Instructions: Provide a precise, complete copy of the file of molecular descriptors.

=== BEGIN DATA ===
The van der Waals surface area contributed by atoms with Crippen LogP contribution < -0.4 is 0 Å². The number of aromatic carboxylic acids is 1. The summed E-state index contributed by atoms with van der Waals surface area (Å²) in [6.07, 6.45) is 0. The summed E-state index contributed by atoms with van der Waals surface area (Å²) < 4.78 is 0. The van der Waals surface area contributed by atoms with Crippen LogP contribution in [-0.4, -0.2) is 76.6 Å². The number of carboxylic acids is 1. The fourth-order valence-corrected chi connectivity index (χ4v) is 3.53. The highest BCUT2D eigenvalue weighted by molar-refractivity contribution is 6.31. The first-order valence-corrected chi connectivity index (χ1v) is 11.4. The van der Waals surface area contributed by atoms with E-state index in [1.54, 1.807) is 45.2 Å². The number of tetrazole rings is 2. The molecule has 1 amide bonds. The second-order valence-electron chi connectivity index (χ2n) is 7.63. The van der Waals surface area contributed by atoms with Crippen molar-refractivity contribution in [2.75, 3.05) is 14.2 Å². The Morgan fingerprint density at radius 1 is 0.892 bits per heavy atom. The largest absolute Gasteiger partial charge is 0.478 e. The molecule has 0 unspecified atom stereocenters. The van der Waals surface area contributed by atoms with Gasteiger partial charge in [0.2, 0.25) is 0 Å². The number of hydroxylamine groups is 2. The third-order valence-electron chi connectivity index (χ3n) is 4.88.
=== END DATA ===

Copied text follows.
The van der Waals surface area contributed by atoms with Crippen LogP contribution < -0.4 is 0 Å². The number of aromatic carboxylic acids is 1. The summed E-state index contributed by atoms with van der Waals surface area (Å²) in [6.07, 6.45) is 0. The summed E-state index contributed by atoms with van der Waals surface area (Å²) < 4.78 is 0. The van der Waals surface area contributed by atoms with Crippen LogP contribution in [-0.4, -0.2) is 76.6 Å². The number of carboxylic acids is 1. The fourth-order valence-corrected chi connectivity index (χ4v) is 3.53. The highest BCUT2D eigenvalue weighted by molar-refractivity contribution is 6.31. The first-order valence-corrected chi connectivity index (χ1v) is 11.4. The van der Waals surface area contributed by atoms with E-state index in [1.54, 1.807) is 45.2 Å². The number of tetrazole rings is 2. The molecule has 1 amide bonds. The second-order valence-electron chi connectivity index (χ2n) is 7.63. The van der Waals surface area contributed by atoms with Crippen molar-refractivity contribution in [2.75, 3.05) is 14.2 Å². The Morgan fingerprint density at radius 1 is 0.892 bits per heavy atom. The largest absolute Gasteiger partial charge is 0.478 e. The molecule has 0 unspecified atom stereocenters. The van der Waals surface area contributed by atoms with Gasteiger partial charge in [0.2, 0.25) is 0 Å². The number of hydroxylamine groups is 2. The third-order valence-electron chi connectivity index (χ3n) is 4.88.